Ban on gambling ads could be introduced ‘relatively quickly’ – Kelly

Labour leader says effects of addiction often hidden until it’s ‘too late’

A ban on gambling advertising could be introduced relatively quickly, Labour Party leader Alan Kelly said, as he told the Taoiseach that the Oireachtas needs to deal urgently with this "scourge".

Mr Kelly asked Micheál Martin in the Dáil to support the Bill to be introduced by Labour Senator Mark Wall for a ban, he said “the advertising that’s out there is incredible. It never stops. It brings people back in who have problems of addiction.”

He said €1.36 billion had been lost by gamblers to gambling firms last year.

“That’s €300 per person, but we all know that a larger amount of money is lost by a small amount of people.


“If we do not deal with this issue we are going to continue to have significant problems when it comes to mental health issues and even suicide. The impact that has on families are often hidden until it’s too late.”

In the wake of comments by President Michael D Higgins warning about the “scourge” of gambling advertising, Mr Kelly said the effect of this addiction was often hidden until it’s “too late”.

Mr Martin said the Government would consider the Labour party’s proposals.

He agreed that the legal framework governing the gambling industry was “weak” but said the new gambling regulator would not be fully operational until 2023.

He suggested an all-party committee to take “a broader look at the legislation”.

Mr Kelly said he should not have to explain to his 11-year-old daughter what in-game betting was when watching the European Championships final.

Mr Kelly praised a Prime Time programme that featured GAA stars who had “highlighted their issues and been very open about their concerns and what happened to themselves”.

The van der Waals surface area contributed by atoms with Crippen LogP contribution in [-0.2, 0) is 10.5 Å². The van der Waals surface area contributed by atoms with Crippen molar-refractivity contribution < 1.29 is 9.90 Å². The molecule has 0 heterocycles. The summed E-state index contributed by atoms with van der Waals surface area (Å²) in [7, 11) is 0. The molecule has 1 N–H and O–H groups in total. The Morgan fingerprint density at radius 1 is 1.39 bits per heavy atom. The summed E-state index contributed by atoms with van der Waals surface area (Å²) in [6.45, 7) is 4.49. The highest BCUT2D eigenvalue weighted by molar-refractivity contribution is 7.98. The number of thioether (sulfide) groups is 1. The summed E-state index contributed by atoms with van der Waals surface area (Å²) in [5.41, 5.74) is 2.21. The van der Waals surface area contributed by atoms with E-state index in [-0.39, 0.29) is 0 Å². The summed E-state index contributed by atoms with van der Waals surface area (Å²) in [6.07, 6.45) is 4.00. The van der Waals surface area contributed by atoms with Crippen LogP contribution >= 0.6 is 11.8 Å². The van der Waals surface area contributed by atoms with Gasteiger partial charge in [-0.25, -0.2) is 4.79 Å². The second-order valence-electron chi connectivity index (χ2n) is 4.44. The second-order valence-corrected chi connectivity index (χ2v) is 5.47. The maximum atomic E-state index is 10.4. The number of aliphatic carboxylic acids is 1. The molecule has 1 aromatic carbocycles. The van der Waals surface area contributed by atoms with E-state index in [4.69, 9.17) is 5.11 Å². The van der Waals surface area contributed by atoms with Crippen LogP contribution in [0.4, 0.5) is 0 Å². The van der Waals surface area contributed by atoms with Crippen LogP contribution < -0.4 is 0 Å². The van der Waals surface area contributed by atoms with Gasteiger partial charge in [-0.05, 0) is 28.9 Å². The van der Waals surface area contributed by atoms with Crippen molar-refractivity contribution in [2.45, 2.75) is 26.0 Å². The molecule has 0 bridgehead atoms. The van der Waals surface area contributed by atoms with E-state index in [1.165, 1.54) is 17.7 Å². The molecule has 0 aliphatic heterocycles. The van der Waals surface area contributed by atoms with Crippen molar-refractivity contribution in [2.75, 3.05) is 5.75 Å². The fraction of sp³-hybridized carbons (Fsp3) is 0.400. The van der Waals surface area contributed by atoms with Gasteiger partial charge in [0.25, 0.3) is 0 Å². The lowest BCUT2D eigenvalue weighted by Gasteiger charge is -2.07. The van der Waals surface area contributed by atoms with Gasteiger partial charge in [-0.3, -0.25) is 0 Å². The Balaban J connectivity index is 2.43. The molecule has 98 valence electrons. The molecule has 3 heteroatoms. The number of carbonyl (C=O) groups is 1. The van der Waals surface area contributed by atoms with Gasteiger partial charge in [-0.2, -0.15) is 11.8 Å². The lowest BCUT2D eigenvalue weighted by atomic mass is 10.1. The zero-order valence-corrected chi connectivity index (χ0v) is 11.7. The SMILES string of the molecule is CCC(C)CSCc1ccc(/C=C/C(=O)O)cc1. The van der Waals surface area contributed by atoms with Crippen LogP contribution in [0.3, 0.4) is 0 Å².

The Labour leader warned that in future Reeling in the Years programmes from 2021 or 2020, people would be amazed “that we were allowing such advertisements on our TV, radio, print and online”.

The promised gambling regulator was taking too long, he said, calling for an interim ban on gambling advertisements across all social media, print media and broadcast media.

“We could do this relatively quickly. Other countries have done it, we’re behind on this,” Mr Kelly said.

Mr Martin said that Minister of State James Browne was looking at reform of the legislation and said the focus of the regulator would be on public safety and wellbeing and would deal with gambling online and in person.

“The regulator would have the powers to regulate advertising both online and through more traditional mediums,” Mr Martin said.

“The pathway is that it would be fully operational in early 2023.”

The regulator will have enforcement power for licensing and will take action where individual operators are failing to follow rules and regulations, the Taoiseach said, adding that it was hoped to have a chief executive designate for the office by the end of the year.

The key objective was to provide responsible and safer gambling, combatting problems such as addiction, which he described as a “terrible illness which can destroy families and destroy individuals”.

But he admitted: “We do need to stand back from the immediate legislation, look at the bigger picture around gambling and what can we do to both deal with the issue and support those who have the addiction.”

Marie O'Halloran

Marie O'Halloran

Marie O'Halloran is Parliamentary Correspondent of The Irish Times